The Legend of Zelda: Twilight Princess (Wii)Written by: / / No Comments
When it launched, Twilight Princess had a lot on its shoulders. Being the latest entry in the long running, critically acclaimed Zelda series it had the burden of living up to its name, and as Nintendo’s launch title for the Wii console alongside Wii Sports it had to carry the console for its first Christmas. I can attest that Twilight Princess has broad enough shoulders; it lives up to its heritage and then some and is still one of the best reasons to own a Wii.
Billed by many as a spiritual remake to Ocarina of Time, Twilight Princess is a return to the “realistic” art style and land-based adventuring of that title. Once again, the protaganist is an ordinary young boy, often referred to as Link, but named by the player. Link lives in Ordon village, seemingly on his own (he’s a bit older this time), and is quite respected among the villagers for his horse-riding skills. Your first task is to herd the sheep, a clever ruse to teach you how to control the trusty Epona. Next up is that Zelda staple: a spot of fishing, and after that a bit of target practice with a newly acquired slingshot.
Intuitive Controls and One Small Twist
All the controls are spot on, with the Wii remote increasing the tactile feel of fishing, aiming and sword-swinging. You can imagine the controls – fishing requires a quick flick of the remote to throw the line in, a flick up to reel it back; aiming makes use of the pointing function of the remote; controlling Link’s movements uses the analog stick on the nunchuk attachment; sword-swinging is triggered by a quick flick of the remote, with different swings being selected by different button-presses as the flick is carried out. One big adjustment was made for this Wii version: because most people will pick up the remote in their right hand, the designers felt it wouldn’t feel right for Link to hold his sword in his left (as he always has), and so the whole world created for the GameCube version has been mirrored in the Wii one.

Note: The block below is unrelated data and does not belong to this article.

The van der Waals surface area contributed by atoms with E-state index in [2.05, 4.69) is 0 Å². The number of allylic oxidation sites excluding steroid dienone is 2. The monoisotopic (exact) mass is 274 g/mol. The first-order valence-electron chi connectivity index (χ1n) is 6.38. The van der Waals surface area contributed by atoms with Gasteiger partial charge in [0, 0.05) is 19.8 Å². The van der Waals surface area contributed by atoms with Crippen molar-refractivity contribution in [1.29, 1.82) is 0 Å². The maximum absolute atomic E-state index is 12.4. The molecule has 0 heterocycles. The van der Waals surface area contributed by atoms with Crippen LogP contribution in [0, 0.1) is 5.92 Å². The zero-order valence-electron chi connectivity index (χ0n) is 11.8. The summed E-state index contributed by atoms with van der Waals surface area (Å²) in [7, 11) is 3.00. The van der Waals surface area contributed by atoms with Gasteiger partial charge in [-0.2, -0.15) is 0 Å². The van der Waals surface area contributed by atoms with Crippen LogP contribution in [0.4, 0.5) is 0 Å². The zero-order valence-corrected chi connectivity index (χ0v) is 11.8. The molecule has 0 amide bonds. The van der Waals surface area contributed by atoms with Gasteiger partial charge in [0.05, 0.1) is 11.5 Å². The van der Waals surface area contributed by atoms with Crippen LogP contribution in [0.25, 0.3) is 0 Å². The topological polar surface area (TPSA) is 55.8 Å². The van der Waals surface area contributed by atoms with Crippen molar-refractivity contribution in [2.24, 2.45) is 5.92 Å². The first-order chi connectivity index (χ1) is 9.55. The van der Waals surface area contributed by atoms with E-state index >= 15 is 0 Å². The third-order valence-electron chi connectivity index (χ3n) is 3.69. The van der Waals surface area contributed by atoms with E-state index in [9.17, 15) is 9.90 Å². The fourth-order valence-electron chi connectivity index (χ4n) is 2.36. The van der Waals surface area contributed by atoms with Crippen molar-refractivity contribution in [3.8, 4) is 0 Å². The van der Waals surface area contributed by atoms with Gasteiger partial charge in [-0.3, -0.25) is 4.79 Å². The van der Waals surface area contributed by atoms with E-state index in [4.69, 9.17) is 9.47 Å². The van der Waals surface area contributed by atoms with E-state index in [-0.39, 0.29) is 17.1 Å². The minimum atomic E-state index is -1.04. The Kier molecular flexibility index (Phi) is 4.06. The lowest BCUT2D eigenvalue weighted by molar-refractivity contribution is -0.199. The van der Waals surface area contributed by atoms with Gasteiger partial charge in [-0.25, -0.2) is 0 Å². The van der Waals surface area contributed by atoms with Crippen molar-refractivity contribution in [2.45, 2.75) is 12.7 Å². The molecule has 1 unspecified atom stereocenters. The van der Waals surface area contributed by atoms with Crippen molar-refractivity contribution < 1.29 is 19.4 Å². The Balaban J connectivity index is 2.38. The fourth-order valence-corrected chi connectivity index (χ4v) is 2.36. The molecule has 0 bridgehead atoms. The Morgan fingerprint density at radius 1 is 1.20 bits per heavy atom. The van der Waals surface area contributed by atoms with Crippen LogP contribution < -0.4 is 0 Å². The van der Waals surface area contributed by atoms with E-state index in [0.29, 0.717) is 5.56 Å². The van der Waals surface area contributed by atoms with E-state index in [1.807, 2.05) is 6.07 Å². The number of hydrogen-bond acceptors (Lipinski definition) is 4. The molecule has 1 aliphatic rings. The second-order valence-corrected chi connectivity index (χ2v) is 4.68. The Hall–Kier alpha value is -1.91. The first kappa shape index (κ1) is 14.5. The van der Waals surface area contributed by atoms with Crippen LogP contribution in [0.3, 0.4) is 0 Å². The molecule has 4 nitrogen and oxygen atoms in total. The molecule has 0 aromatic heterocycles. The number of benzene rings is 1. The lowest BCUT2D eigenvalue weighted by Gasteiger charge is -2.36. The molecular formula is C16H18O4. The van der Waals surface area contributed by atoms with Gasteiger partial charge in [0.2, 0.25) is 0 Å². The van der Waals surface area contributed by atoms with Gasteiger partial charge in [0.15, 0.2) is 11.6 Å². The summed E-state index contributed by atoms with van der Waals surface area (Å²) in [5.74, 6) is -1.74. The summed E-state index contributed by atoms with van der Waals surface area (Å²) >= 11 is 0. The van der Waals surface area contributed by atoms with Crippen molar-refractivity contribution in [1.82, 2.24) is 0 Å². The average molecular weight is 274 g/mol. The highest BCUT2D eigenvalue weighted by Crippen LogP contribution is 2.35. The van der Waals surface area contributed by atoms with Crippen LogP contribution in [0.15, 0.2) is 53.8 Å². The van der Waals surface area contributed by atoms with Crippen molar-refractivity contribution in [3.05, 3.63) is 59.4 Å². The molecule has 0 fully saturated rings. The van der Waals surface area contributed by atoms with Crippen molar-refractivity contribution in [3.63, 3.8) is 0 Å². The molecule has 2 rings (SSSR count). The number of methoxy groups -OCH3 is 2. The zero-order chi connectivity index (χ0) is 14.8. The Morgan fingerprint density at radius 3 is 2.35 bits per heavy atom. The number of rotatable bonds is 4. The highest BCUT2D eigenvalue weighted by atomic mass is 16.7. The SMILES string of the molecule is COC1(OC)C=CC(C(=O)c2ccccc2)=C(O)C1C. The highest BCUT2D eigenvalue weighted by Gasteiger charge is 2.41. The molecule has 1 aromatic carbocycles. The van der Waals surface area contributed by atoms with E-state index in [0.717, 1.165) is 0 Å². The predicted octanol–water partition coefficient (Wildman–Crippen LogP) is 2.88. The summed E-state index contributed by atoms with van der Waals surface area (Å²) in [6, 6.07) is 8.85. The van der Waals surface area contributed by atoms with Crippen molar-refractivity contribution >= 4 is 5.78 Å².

The Twilight Realm and Zelda
The peaceful activities in the pastoral village of Ordon don’t last too long before things turn for the worse (much worse), and a Twilight pervades the land. Link finds himself in the form of a wolf, and is joined by a strange Twilight-dweller called Midna who seems to have her own agendas in helping you. Zelda is the Princess of Hyrule, and it soon falls upon you to rescue both her and the land shadowed in Twilight. The Twilight Realm is magnificently imagined with colours muted, sound taking on a ghostly quality, other-worldly enemies and a deep sense of loneliness. In Wolf form, Link is far more limited in ability, but acquires an extra “sense” that allows you to see things that might otherwise be invisible. Because of this you are able to slow the advance of the Shadow and, in time, return the world to Light.
The structure is similar to other Zelda games but for those who have never entered the land of Hyrule I will elaborate slightly. You must explore the overworld (which is massive in this game), always preparing yourself or finding the way to reach an important location where something of value is kept, something which will help in the fight against the one who is causing the strife in the land. There are few games that match the feel of exploration as well as the Zelda series – behind just about every tree or rock there is something hidden, and finding these so-called “dungeons” I am speaking of is often accompanied with the joy of discovery as a new path is opened. The dungeons themselves are each uniquely themed and each feature their own sort of puzzles, but always have a similar overarching structure. This kind of game needs a fine balance between freedom (to feel the adventure) and direction (to not lose track of where we are and where we are going), and Twilight Princess has the two in perfect harmony (For reference, I found that The Wind Waker was immense in the adventure department, but wasn’t big on providing direction. Twilight Princess simply keeps the two aspects in balance).